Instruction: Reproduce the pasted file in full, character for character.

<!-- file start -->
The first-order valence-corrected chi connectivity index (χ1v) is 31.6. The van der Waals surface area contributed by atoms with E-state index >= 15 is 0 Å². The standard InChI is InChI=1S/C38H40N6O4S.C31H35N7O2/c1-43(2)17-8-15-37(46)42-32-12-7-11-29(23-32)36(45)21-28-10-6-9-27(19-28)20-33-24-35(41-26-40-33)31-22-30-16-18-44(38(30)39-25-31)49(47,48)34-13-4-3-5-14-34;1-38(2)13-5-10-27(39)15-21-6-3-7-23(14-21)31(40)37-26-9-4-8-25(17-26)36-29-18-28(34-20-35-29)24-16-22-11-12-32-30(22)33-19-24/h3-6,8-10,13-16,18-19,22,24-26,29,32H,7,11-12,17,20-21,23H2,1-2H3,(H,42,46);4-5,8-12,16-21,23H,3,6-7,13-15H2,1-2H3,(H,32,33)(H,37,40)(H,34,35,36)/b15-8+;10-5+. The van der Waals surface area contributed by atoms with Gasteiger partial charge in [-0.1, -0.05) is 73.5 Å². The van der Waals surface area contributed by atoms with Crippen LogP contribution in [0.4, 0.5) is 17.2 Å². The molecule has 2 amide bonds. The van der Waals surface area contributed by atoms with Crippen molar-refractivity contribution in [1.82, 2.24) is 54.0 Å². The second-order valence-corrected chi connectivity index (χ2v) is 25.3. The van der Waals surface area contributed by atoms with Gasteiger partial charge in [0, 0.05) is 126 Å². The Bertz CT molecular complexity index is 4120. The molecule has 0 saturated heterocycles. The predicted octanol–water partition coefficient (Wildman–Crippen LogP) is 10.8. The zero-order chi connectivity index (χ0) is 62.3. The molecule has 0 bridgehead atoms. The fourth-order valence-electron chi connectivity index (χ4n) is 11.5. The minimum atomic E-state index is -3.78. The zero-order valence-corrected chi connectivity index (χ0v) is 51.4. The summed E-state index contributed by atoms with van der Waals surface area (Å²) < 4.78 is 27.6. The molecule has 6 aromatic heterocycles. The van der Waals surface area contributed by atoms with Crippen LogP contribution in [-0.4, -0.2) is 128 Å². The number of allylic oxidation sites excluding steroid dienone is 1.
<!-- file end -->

The first-order valence-corrected chi connectivity index (χ1v) is 31.6. The van der Waals surface area contributed by atoms with E-state index >= 15 is 0 Å². The standard InChI is InChI=1S/C38H40N6O4S.C31H35N7O2/c1-43(2)17-8-15-37(46)42-32-12-7-11-29(23-32)36(45)21-28-10-6-9-27(19-28)20-33-24-35(41-26-40-33)31-22-30-16-18-44(38(30)39-25-31)49(47,48)34-13-4-3-5-14-34;1-38(2)13-5-10-27(39)15-21-6-3-7-23(14-21)31(40)37-26-9-4-8-25(17-26)36-29-18-28(34-20-35-29)24-16-22-11-12-32-30(22)33-19-24/h3-6,8-10,13-16,18-19,22,24-26,29,32H,7,11-12,17,20-21,23H2,1-2H3,(H,42,46);4-5,8-12,16-21,23H,3,6-7,13-15H2,1-2H3,(H,32,33)(H,37,40)(H,34,35,36)/b15-8+;10-5+. The van der Waals surface area contributed by atoms with Gasteiger partial charge in [-0.1, -0.05) is 73.5 Å². The van der Waals surface area contributed by atoms with Crippen LogP contribution in [0.4, 0.5) is 17.2 Å². The molecule has 2 amide bonds. The van der Waals surface area contributed by atoms with Crippen molar-refractivity contribution in [1.82, 2.24) is 54.0 Å². The second-order valence-corrected chi connectivity index (χ2v) is 25.3. The van der Waals surface area contributed by atoms with Gasteiger partial charge in [0, 0.05) is 126 Å². The Bertz CT molecular complexity index is 4120. The molecule has 0 saturated heterocycles. The predicted octanol–water partition coefficient (Wildman–Crippen LogP) is 10.8. The zero-order chi connectivity index (χ0) is 62.3. The molecule has 0 bridgehead atoms. The fourth-order valence-electron chi connectivity index (χ4n) is 11.5. The minimum atomic E-state index is -3.78. The zero-order valence-corrected chi connectivity index (χ0v) is 51.4. The summed E-state index contributed by atoms with van der Waals surface area (Å²) < 4.78 is 27.6. The molecule has 6 aromatic heterocycles. The van der Waals surface area contributed by atoms with Crippen LogP contribution in [-0.4, -0.2) is 128 Å². The number of allylic oxidation sites excluding steroid dienone is 1.